This Roanoke Times editorial praises the annual Hollins Festival of New Works (July 22-24), which showcases new plays by writers from our Playwright’s Lab – and where audiences might get to see the next Hamilton in progress.
Mill Mountain Theatre’s Trinkle Main Stage will host Overnight Sensations, one of Roanoke’s most popular summer traditions, on Saturday, July 9, at 8 p.m. Admission is free and open to the public.
On Friday night, July 8, six playwrights will be randomly paired with six directors, who then randomly draw from a hat a variety of writing prompts and a pre-selected cast of six actors each. By 8 a.m. Saturday morning, each playwright has to write a ten-minute play incorporating the prompts. Last-minute changes are made in collaboration with the directors over breakfast, and the actors arrive at 11 a.m. to begin rehearsals. The curtain goes up at 8 p.m. Saturday night.
Todd Ristau, director of the Playwright’s Lab at Hollins University, created Overnight Sensations while serving as Mill Mountain Theatre’s literary associate in 2006. The Playwright’s Lab began co-producing the event the following year.
“The Hollins connection makes it possible for local writers and performers to share the stage with famous theatre artists from around the world as well as student playwrights pursuing their graduate degrees at the university,” Ristau explained.
This year’s playwrights include three members of the Playwright’s Lab: faculty member Megan Gogerty and M.F.A. students Eric Eidson and Lydia Stewart. Roanoke’s own Dwayne Yancey and local favorites Ben R. Williams and Samantha Macher round out the playwriting roster.
Special guest directors for Overnight Sensations are Bonnie Metzgar, interim director of Chicago’s American Theatre Company, and Bob Moss, who was recently honored as a “Living Legend” by the Off-Broadway Association. Patrick Kennerly, Lauren B. Ellis, Susie Young, and Maura Campbell, all students in the Playwright’s Lab’s Certificate Program in New Play Directing, will also serve as directors.
For more information, contact the Mill Mountain Theatre box office at (540) 342-5730.
The national committee of The Kennedy Center American College Theatre Festival (KCACTF) has recognized the play Coupler by Meredith Dayna Levy ’12 with its “Distinguished Production of New or Devised Work” award.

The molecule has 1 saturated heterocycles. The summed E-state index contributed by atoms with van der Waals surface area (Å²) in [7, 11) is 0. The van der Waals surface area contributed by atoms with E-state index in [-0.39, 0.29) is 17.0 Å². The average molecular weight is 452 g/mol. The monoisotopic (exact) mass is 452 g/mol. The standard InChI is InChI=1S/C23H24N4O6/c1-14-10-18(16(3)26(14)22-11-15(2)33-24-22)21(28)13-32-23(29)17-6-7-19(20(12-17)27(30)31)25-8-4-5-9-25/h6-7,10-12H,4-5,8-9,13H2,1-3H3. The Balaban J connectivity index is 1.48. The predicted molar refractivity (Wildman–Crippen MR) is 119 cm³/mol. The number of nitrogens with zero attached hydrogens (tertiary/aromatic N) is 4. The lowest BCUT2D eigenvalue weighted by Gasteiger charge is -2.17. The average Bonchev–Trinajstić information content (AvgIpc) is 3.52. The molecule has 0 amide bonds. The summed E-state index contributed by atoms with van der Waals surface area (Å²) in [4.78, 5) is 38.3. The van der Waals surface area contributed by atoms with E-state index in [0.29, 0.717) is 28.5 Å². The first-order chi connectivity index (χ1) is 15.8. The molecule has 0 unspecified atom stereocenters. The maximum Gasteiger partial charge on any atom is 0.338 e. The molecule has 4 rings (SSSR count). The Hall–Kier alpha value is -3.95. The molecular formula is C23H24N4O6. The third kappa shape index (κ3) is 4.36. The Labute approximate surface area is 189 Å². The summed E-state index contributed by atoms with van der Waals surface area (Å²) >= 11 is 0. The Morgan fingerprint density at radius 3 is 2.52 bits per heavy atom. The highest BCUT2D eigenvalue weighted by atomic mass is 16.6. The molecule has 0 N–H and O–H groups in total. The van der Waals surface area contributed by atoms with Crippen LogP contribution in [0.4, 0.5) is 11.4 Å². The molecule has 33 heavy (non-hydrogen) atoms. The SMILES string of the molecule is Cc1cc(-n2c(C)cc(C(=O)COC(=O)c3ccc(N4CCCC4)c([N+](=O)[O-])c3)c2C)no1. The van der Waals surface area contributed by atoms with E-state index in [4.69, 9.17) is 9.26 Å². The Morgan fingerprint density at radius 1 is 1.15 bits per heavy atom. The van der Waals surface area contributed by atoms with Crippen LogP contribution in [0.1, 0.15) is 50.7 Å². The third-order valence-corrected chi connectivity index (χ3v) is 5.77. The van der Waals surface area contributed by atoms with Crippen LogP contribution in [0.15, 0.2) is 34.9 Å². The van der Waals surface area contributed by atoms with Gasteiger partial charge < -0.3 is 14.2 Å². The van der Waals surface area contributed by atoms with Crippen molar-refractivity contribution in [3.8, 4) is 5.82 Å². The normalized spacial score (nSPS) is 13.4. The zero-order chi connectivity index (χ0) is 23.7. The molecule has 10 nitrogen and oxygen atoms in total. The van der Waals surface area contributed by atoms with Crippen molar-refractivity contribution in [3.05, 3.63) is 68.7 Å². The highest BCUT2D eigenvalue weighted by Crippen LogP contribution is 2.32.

Levy is currently pursuing her Master of Fine Arts degree in the Playwright’s Lab at Hollins. This is not the first time the KCACTF has acknowledged her achievements: In 2013, she won the National Partners of the American Theatre Playwriting Award, considered a gold medal, and the regional David Shelton Award for her original script, Decision Height. The following year, she received the Mimi and Harold Steinberg National Student Playwriting Award, which encourages college students to write for the stage by providing the opportunity for them to collaborate with actors, directors, and others through all stages of production, including rehearsals and performances.
Described as “whimsical comedy,” Coupler takes place in the London Underground, where the occupants of the last car on the Northern Line have lost parents, partners, and possibly themselves. They criss-cross through the heart of the Underground, holding on to what was and hoping for what might be.
The award also honors Playwright’s Lab Director Todd Ristau, who directed the production.
Coupler was staged during the 2016 Hollins-Mill Mountain Theatre Winter Festival of New Works, held in January.
Established in 1969, the KCACTF is a national theater program involving 18,000 students from colleges and universities nationwide. It serves as a catalyst in improving the quality of college theatre in the United States. The KCACTF has grown into a network of more than 600 academic institutions throughout the country, where theatre departments and student artists showcase their work.
Hollins University has received a financial commitment of $6.5 million from Mr. and Mrs. James McDonnell III to fund renovations to the university’s Dana Science Building and Hollins Theatre, and expand the number of faculty in the theatre and playwriting programs.
Pledge payments will begin in fiscal year 2015-16.
Of the total gift commitment, $4 million is earmarked to upgrade classroom furniture, research equipment, projector systems, teaching laboratories, and technology in Dana, which is home to Hollins’ biology, chemistry, mathematics/statistics, physics, and psychology departments.
“This investment gives our outstanding faculty the tools they need to continue facilitating the serious study of the sciences in a comfortable and inviting environment,” said Hollins President Nancy Gray. “We are proud of our record of preparing women for graduate school and careers in this field. These funds help make certain we can offer quality education in the sciences for many years to come.”
The remaining $2.5 million is allocated to endow a faculty chair in the theatre program ($1,000,000); endow visiting professional artist positions in the theatre program and the graduate Playwright’s Lab at Hollins University ($600,000 and $500,000, respectively); and to make capital improvements to the Hollins Theatre facility ($400,000). The latter includes ADA compliance for the theatre’s annex and the installation of a new wooden floor for rehearsal space.